October 5th

I remember the day vividly. Of course I do.

Over time, its events have transpired into a movie in my mind, playing on a continuous reel that occasionally makes its way to the forefront. In it, I am watching myself as though I wasn’t a part of it, as though it wasn’t me living those moments.

I see myself as I get the news, as I cry, as I process.

I remember all the details; even the blurry ones.

So on the morning of October 5th this year, I was transported back to that day ten years prior, the day my Dad passed away.

There was my mind made movie, playing all morning as I recalled those things that I already know so well; the events of the day that changed everything.

This October 5th, I woke up in sobs and let the tears stain my pillow as the toddler slept peacefully beside me.

The anniversary of this loss is hard every year, but ten years seems so significant. Ten years. A decade. A milestone.

I miss him everyday. I grieve all of the momentous things he has missed in my life. College graduation. My wedding. Meeting my son.

But there is so much I have missed seeing of him. The way he would have loved seeing the Phillies win the World Series in 2008. The way he would have loved the historical election where Obama became President. All of the Christmas presents I missed getting to see him open and Father’s Days we never got to celebrate. Getting to see him be a granddad.

He is forever a part of me. I see it every time I look in the mirror as his eyes stare back at me. I hear him every time the Beatles song “Imagine” is played, even all of the bad cover bands. I feel him every time I say my son’s full name, because we gave our son my Dad’s name, Richard, as a middle name. I smile every time I pass a chess set, or watch my son play soccer, or stare into my son’s eyes, because, luckily, he has those same big eyes, too.

Yes, I remember that day. But I remember so much more of him as my father and I missed so much more of him in these ten years since he has been gone.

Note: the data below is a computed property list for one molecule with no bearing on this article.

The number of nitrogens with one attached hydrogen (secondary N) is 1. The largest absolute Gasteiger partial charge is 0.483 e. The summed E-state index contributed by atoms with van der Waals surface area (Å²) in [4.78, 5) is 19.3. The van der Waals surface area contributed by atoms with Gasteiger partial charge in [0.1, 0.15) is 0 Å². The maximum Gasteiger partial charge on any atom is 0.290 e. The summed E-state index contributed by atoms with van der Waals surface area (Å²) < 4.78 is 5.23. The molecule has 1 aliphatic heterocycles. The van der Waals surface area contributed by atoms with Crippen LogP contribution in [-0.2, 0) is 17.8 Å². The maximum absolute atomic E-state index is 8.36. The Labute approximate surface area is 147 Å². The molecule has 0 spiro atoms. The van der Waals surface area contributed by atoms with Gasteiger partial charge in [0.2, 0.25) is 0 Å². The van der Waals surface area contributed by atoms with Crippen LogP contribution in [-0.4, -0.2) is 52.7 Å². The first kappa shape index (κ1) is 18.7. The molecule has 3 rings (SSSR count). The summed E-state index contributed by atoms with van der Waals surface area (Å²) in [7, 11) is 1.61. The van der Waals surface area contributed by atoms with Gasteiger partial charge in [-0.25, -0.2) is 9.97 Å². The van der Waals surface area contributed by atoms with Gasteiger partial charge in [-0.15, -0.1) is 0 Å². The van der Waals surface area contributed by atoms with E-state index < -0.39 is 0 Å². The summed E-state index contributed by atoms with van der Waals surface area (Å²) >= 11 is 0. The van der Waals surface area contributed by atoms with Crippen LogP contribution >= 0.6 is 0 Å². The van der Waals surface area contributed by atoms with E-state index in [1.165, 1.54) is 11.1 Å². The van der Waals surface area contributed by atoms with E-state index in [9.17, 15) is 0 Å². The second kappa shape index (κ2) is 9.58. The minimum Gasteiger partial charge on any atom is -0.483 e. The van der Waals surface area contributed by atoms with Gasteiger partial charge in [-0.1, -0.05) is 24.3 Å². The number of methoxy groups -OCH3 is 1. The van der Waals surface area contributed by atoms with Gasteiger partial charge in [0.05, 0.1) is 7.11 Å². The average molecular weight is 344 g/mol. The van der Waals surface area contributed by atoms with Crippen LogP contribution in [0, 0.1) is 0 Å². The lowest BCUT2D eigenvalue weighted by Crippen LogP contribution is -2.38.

So on October 5th, rather than transporting myself back to that day, I let my mind movie play and I let my tears fall. Then I got my little boy dressed and we had a play date at the Botanical Gardens, surrounding ourselves with butterflies and flowers.

And then I think my family gave each other the greatest gift; we gave each other a weekend of each other.

Leaving the husband and toddler at home, my mom, sister, brother and I went away for a weekend to Charlottesville, VA. We immersed ourselves in laughter and conversation, scenery and adventure, and no shortage of extravagant food.

Nothing will change the significance of the loss, the way his presence is missed daily, the way my heart grieves eternally for the man that I was lucky enough to have as my father.

But this year, on this tenth year of the day we lost my father, we celebrated my Dad with love and laughter, just the four of us.

I know for certain that there were still five of us there.

“Oh heart, if one should say to you that the soul perishes like the body, answer that the flower withers, but the seed remains.”  ~Kahlil Gibran

Spending time with my family, remembering and celebrating my Dad who helped create it.

My Dad


Heavy Grey

Clouds coated the sky in a blanket of grey, clinging to the sky and soaking into my bones.

The heaviness of the earth mirrored the heaviness of my heart, as my footsteps interrupted the calm of the puddles decorating the pavement.

I even mirrored my mood, ever so subconsciously, in an outfit of blue jeans, a gray and white striped shirt, and gray cardigan.

It’s almost here, isn’t it? This day that creeps up slowly and then presents itself quickly as it makes it presence known; this day that changed so much.

October 5th will be the tenth anniversary of the day my Dad passed away. It will mark ten years since I have seen his face, heard his voice, or felt his hug.

I don’t exactly dread the day, but I do feel it’s presence and it’s significance. It is a day that changed everything, a day that forces me to remember, but the moments that I miss my Dad are much more frequent and emotional. October 5th is not a cursed day for me like September 1st. October 5th was awful ten years ago, but the day itself has not been repeatedly bad, just saddening.

People say time heals all wounds, but I don’t think you ever heal from the loss of a parent. I think the intensity of the pain becomes much less, and time may distance you from the event, but never from the emptiness.

The best description was explained to me by my grief counselor who I saw for a few months after my Dad passed. He said losing someone is like throwing a rock into a calm lake. At first, the ripples are large and big and interrupt the calm of the surface. Eventually, the ripples calm, and if you watch long enough, you will see the silent stillness of the water once again. But the rock will always remain, sitting there, just beneath the surface, changing the foundation of the lake.

And so it is when you experience a loss. Time will take away the ripples. Time will distance you from the event. But time can not change the way it changed you, the way you miss them, the way you wish they were still here every second of every day.

This was my day of heavy grey  Of anticipation of a ten year anniversary. A day where the world gave me the gift of gray to mirror my thoughts. For it is only by my walking through the fog that I can once again return to the sunshine.